Some states, like California, have rarely sent their officers to review deaths in custody, leaving those investigations to local police and sheriff’s departments. In 2014, Wisconsin became the first state to require independent inquiries into deaths involving police officers.

Pressure to demand independent reviews has increased since the murder of George Floyd last year by a Minneapolis police officer. At least seven states have adopted measures requiring local agencies to forward inquiries into deaths in custody to state officials or other external investigators.

“Let’s face it – if you’re from the same organization you’re going to have a certain degree of bias no matter how objective you try to be,” said Ashley Heiberger, a former police officer from Bethlehem, Pa., Who advises departments on the use of force.

The 29 deaths examined by The Times occurred across Texas. In at least 16 of the cases, the Rangers did not interview everyone who witnessed the encounter. They sometimes relied instead on written statements or video footage, and in at least five investigations they did not interview any witnesses.

The Times found 12 cases in which the Rangers delayed their visit to the scene or did not visit it. Delbert McNiel, 48, who had a history of mental illness, died in a scuffle with police officers in Hamlin after they overpowered him and then shocked him 11 times with a stun gun in December 2017. The Ranger assigned to the case went to the hospital, photographed the body and conducted six brief interviews with the officers and paramedics involved. But his report did not reflect any interviews with other witnesses or a visit to the convenience store outside of which McNiel died.

Rob Bub, a 33-year Los Angeles Police Department veteran who now works as an investigation consultant, said failure to examine the place of death was usually a sign of a “lazy investigation.”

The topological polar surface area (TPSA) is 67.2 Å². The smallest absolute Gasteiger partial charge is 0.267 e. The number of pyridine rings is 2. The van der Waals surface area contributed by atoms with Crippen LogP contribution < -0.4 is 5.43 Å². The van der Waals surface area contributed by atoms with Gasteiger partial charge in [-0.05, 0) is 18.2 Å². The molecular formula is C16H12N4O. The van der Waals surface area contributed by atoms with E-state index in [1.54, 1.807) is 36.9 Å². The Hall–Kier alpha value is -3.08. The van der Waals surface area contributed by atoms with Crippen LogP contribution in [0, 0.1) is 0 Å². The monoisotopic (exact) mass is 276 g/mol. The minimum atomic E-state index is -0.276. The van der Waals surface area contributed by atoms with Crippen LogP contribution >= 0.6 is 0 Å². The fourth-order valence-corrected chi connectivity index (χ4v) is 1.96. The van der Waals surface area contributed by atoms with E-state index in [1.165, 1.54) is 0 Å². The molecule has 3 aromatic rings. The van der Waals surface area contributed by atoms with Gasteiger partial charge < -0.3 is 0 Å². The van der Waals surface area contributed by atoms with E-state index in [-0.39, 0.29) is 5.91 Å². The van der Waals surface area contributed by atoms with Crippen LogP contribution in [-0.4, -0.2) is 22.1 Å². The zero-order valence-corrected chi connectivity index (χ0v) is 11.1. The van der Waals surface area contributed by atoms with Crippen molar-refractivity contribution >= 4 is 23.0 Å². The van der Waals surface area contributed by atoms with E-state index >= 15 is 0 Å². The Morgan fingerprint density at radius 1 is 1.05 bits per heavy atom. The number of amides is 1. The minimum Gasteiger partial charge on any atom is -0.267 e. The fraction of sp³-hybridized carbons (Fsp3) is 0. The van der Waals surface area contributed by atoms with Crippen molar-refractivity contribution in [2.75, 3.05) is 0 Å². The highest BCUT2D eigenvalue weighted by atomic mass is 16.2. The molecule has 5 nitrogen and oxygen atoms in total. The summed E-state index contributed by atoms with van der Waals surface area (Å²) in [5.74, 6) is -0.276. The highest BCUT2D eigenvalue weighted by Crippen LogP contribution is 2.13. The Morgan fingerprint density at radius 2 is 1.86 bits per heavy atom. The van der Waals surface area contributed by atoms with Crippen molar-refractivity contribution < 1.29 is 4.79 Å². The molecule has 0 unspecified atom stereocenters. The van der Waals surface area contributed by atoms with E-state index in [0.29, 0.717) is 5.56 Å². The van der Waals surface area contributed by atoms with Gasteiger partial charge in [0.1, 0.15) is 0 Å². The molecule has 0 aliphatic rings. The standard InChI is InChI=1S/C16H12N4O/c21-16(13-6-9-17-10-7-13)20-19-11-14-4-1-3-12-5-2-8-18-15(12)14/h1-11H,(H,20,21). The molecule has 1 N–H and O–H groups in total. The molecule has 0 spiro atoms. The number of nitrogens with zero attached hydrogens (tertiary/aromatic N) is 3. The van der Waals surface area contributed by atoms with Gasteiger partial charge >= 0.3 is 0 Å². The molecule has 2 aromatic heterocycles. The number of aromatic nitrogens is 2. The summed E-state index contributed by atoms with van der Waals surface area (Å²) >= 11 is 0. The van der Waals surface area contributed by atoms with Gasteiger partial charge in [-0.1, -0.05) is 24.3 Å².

In three cases the Times examined, Rangers gave important jobs to employees of agencies under investigation.

After the death of Robert Geron Miller, 38, following a brief stint in Tarrant County Jail in July 2019, Ranger CH McDonald learned he had had a violent brawl with his jailers. Miller suffered head injuries when one of them threw him to the ground, and he complained of chest pain after another guard knocked him out with pepper spray. He was dragged face down to a cell where another jailer saw him sprawled on the floor, splashing the toilet water on his face. Twelve minutes later, the Ranger noted, Miller stopped breathing.

McDonald described conducting four brief interviews in his case and left the task of viewing video footage to a detective from the county sheriff’s office – the agency responsible for the prison – who said he saw no “suspicious behavior. or criminal “. “The Ranger closed the case about nine months later, upon learning that the medical examiner had ruled Miller’s death was caused by a sickle cell attack.

A lack of specialists

Texas employs about 165 Rangers statewide – the Houston Police Department, by comparison, has 5,300 sworn officers – and most Rangers work as generalists.

But training guidelines and technical best practices cannot take into account all the situations an investigator will face, and sometimes judgment must be used that can affect the outcome. This was the case with the death of Michael Garrett in Comal County in 2019.

As police arrested 18-year-old Garrett for drug possession in December, an officer suspected he had swallowed methamphetamine. Instead of putting Garrett in an ambulance, according to records, he took him to the county jail, where guards attempted to strip search him. When Garrett resisted, they forced him to use a restraint and left him outside the prison control room. Shortly after, a guard noticed that Garrett had turned purple and he was taken to the hospital.

Medical tests revealed methamphetamine in his system and he was on life support when the prison contacted the district attorney’s office, which issued an affidavit stating that Garrett would not be charged. The prison was then able to release him from detention and bend the rules to report the episode as a death in custody.